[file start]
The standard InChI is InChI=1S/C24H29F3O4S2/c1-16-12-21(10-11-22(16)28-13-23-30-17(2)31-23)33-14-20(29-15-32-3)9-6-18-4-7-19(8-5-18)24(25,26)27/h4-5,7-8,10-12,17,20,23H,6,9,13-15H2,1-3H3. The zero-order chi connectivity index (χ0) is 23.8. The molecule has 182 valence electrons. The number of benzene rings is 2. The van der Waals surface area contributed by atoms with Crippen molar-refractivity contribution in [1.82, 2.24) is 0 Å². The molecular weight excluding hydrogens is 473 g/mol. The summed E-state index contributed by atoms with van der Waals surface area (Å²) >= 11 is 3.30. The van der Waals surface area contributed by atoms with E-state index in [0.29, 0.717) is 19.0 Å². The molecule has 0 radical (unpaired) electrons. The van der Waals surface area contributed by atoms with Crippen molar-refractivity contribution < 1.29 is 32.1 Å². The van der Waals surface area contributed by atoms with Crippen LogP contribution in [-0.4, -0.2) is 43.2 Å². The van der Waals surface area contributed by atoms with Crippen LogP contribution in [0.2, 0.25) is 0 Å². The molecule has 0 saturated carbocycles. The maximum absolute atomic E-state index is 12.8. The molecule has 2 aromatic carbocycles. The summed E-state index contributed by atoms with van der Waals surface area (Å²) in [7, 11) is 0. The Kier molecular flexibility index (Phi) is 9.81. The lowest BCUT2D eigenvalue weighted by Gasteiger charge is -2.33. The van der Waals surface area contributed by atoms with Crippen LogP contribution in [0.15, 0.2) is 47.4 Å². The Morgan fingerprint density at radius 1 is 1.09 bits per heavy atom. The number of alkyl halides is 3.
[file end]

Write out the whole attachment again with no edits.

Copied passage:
The standard InChI is InChI=1S/C24H29F3O4S2/c1-16-12-21(10-11-22(16)28-13-23-30-17(2)31-23)33-14-20(29-15-32-3)9-6-18-4-7-19(8-5-18)24(25,26)27/h4-5,7-8,10-12,17,20,23H,6,9,13-15H2,1-3H3. The zero-order chi connectivity index (χ0) is 23.8. The molecule has 182 valence electrons. The number of benzene rings is 2. The van der Waals surface area contributed by atoms with Crippen molar-refractivity contribution in [1.82, 2.24) is 0 Å². The molecular weight excluding hydrogens is 473 g/mol. The summed E-state index contributed by atoms with van der Waals surface area (Å²) >= 11 is 3.30. The van der Waals surface area contributed by atoms with E-state index in [0.29, 0.717) is 19.0 Å². The molecule has 0 radical (unpaired) electrons. The van der Waals surface area contributed by atoms with Crippen molar-refractivity contribution < 1.29 is 32.1 Å². The van der Waals surface area contributed by atoms with Crippen LogP contribution in [-0.4, -0.2) is 43.2 Å². The van der Waals surface area contributed by atoms with Crippen LogP contribution in [0.2, 0.25) is 0 Å². The molecule has 0 saturated carbocycles. The maximum absolute atomic E-state index is 12.8. The molecule has 2 aromatic carbocycles. The summed E-state index contributed by atoms with van der Waals surface area (Å²) in [7, 11) is 0. The Kier molecular flexibility index (Phi) is 9.81. The lowest BCUT2D eigenvalue weighted by Gasteiger charge is -2.33. The van der Waals surface area contributed by atoms with Crippen LogP contribution in [0.15, 0.2) is 47.4 Å². The Morgan fingerprint density at radius 1 is 1.09 bits per heavy atom. The number of alkyl halides is 3.